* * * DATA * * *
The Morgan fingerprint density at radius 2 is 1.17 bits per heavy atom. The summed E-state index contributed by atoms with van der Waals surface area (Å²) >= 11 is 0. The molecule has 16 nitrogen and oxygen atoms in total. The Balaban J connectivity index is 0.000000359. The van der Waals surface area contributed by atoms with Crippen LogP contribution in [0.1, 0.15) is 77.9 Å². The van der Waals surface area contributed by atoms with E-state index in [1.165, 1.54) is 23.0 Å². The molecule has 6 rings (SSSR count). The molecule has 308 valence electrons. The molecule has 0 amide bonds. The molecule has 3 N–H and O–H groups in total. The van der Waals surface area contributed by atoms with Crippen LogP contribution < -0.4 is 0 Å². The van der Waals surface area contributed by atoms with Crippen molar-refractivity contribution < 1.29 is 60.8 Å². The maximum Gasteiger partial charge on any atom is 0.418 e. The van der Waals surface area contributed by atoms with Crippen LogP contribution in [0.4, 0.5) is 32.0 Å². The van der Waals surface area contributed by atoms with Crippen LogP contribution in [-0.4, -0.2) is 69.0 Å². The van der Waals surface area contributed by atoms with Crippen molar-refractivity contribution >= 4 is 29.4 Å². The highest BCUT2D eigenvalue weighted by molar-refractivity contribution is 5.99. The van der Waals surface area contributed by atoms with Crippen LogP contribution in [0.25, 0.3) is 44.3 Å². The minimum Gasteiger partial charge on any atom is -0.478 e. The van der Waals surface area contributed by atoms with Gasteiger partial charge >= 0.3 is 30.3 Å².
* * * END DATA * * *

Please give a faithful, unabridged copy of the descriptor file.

The Morgan fingerprint density at radius 2 is 1.17 bits per heavy atom. The summed E-state index contributed by atoms with van der Waals surface area (Å²) >= 11 is 0. The molecule has 16 nitrogen and oxygen atoms in total. The Balaban J connectivity index is 0.000000359. The van der Waals surface area contributed by atoms with Crippen LogP contribution in [0.1, 0.15) is 77.9 Å². The van der Waals surface area contributed by atoms with E-state index in [1.165, 1.54) is 23.0 Å². The molecule has 6 rings (SSSR count). The molecule has 308 valence electrons. The molecule has 0 amide bonds. The molecule has 3 N–H and O–H groups in total. The van der Waals surface area contributed by atoms with Crippen LogP contribution < -0.4 is 0 Å². The van der Waals surface area contributed by atoms with Crippen molar-refractivity contribution < 1.29 is 60.8 Å². The maximum Gasteiger partial charge on any atom is 0.418 e. The van der Waals surface area contributed by atoms with Crippen LogP contribution in [0.4, 0.5) is 32.0 Å². The van der Waals surface area contributed by atoms with Crippen LogP contribution in [-0.4, -0.2) is 69.0 Å². The van der Waals surface area contributed by atoms with Crippen molar-refractivity contribution >= 4 is 29.4 Å². The highest BCUT2D eigenvalue weighted by molar-refractivity contribution is 5.99. The van der Waals surface area contributed by atoms with Crippen LogP contribution in [0.25, 0.3) is 44.3 Å². The minimum Gasteiger partial charge on any atom is -0.478 e. The van der Waals surface area contributed by atoms with Gasteiger partial charge >= 0.3 is 30.3 Å².